We have proved then, by considering the divine perfections, that God is great in counsel, and we shall endeavor to prove by the same method that he is mighty in work.

These two, wisdom and power, are not always united ; yet it is on their union that the happiness of intelligent beings depends. It would be often better to be quite destitute of both, than to possess one in a very great, and the other in a very small degree. Wisdom very often serves only to render him miserable, who is destitute of power: as power often becomes a source of misery to him, who is destitute of wisdom.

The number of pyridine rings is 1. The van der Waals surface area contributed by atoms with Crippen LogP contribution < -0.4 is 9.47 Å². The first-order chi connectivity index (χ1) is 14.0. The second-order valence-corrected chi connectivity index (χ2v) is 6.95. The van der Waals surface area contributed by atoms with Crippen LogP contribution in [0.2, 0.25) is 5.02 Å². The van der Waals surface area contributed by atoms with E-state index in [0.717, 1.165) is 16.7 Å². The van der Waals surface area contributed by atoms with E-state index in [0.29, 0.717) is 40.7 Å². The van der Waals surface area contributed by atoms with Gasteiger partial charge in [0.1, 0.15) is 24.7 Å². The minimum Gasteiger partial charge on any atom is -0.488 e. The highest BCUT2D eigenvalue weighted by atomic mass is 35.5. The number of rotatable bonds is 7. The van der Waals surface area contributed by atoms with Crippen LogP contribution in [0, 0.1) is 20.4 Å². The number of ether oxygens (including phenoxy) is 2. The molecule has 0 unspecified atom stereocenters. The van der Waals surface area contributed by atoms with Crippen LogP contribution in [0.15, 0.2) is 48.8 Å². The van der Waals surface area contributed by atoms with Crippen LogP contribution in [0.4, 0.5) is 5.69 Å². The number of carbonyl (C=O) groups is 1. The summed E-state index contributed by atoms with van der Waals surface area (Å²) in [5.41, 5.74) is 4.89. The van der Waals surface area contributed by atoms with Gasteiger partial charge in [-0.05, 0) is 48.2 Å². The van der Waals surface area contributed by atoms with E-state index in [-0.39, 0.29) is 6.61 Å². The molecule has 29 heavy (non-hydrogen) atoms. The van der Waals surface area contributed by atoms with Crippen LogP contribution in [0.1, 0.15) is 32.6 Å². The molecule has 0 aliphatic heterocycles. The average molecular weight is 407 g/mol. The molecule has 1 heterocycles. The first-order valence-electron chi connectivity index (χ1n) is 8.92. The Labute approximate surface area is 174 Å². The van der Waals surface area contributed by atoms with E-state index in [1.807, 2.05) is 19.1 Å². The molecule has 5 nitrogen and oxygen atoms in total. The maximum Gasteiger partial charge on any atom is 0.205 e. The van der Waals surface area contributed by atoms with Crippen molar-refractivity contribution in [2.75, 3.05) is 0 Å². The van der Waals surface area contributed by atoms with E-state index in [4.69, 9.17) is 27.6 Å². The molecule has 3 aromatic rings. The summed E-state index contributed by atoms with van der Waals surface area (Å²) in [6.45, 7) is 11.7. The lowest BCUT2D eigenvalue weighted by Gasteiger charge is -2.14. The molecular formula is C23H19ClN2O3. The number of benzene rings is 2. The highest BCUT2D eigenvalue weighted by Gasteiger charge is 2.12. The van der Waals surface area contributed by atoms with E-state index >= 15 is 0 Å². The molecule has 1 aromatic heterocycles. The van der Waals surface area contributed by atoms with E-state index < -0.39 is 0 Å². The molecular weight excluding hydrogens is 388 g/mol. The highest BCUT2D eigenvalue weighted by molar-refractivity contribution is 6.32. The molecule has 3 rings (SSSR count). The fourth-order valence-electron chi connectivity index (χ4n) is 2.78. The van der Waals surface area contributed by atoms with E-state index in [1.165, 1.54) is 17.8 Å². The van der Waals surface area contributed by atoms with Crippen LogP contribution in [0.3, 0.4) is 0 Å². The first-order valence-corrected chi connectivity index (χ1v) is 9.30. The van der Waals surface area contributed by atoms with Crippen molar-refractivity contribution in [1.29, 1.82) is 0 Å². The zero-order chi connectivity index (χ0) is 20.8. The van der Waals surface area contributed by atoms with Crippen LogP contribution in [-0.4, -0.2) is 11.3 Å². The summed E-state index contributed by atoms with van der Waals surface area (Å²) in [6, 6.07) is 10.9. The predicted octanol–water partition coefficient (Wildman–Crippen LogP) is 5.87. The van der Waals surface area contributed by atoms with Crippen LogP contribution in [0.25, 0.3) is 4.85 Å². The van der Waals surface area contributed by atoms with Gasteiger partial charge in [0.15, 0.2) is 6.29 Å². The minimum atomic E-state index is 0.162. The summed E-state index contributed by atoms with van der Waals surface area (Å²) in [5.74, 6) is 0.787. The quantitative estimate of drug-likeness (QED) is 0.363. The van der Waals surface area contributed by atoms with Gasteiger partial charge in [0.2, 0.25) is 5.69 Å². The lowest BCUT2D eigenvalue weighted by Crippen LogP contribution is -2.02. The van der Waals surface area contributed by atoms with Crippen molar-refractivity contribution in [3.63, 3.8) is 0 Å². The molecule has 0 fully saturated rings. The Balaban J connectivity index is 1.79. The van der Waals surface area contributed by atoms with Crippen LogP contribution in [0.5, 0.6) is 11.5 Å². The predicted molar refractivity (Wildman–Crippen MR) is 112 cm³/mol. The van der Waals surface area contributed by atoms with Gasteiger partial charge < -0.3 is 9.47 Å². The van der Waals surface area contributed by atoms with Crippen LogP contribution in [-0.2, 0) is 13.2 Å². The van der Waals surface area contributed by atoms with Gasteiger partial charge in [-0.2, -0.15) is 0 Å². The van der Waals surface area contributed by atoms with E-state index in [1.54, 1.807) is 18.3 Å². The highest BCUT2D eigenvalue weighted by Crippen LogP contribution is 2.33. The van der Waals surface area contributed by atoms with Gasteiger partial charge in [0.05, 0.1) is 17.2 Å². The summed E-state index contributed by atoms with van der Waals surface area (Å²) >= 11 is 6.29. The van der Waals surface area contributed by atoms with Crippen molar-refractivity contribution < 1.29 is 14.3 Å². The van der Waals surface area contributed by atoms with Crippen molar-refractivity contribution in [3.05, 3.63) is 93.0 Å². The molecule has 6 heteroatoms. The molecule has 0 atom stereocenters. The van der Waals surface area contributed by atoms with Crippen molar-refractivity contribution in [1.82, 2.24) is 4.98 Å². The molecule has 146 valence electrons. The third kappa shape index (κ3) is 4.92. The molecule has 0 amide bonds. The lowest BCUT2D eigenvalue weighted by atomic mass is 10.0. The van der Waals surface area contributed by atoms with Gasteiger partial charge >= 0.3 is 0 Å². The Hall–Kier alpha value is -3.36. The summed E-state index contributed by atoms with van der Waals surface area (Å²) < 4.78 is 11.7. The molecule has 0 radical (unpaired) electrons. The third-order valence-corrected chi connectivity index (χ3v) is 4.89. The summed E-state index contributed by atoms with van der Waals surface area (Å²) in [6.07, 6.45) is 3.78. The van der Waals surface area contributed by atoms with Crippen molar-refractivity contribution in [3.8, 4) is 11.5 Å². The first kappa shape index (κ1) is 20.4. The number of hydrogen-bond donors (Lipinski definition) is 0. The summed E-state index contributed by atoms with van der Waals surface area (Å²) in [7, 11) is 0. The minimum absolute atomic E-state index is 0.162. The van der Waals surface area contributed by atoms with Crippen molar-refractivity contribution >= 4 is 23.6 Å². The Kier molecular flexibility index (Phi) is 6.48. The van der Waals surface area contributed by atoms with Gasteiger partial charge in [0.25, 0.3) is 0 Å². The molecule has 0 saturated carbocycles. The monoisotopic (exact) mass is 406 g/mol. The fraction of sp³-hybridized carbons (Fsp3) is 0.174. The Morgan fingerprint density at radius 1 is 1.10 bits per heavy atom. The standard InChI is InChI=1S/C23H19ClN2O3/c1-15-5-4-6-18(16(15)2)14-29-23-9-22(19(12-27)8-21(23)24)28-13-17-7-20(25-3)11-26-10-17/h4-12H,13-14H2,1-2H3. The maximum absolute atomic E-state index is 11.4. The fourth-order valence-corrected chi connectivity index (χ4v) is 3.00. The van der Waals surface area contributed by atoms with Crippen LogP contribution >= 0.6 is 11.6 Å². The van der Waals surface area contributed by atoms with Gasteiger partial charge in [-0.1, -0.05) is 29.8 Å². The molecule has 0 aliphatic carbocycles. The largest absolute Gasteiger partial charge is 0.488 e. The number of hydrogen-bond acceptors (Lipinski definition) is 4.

Have you never observed, my brethren, that people of the finest and most enlarged geniusses have often the least success of any people in the world? This may appear at first sight very unaccountable, but a little attention will explain the mystery. A narrow contracted mind usually concentres itself in one single object: it wholly employs itself in forming projects of happiness proportional to its own capacity, and, as its capacity is extremely shallow, it easily meets with the means of executing them. But this is not the case with a man of superior genius, whose fruitful fancy formś notions of happiness grand and sublime. He invents noble plans, involuntarily gives himself up to his own chimeras, and derives a pleasure from these ingenious shadows, which, for a few moments, compensates for their want of substance: but, when his reverie is over, he finds real beings inferior to ideal ones, and thus his genius serves to make him miserable. A man is much to be pitied, in my opinion, when the penetration of his mind, and the fruitfulness of his invention, furnish him with ideas of a delightful society cemented by a faithful, solid and delicate friendship. Recal him to this world, above which his imagination had just now raised him ; consider him among men who know nothing of friendship but its name, or who have at best, only a superficial knowledge of it, and you will be convinced that the art of inventing is often the art of self-tormenting, or, as I said before, that greatness of counsels destitute of abundance of power is a source of infelicity.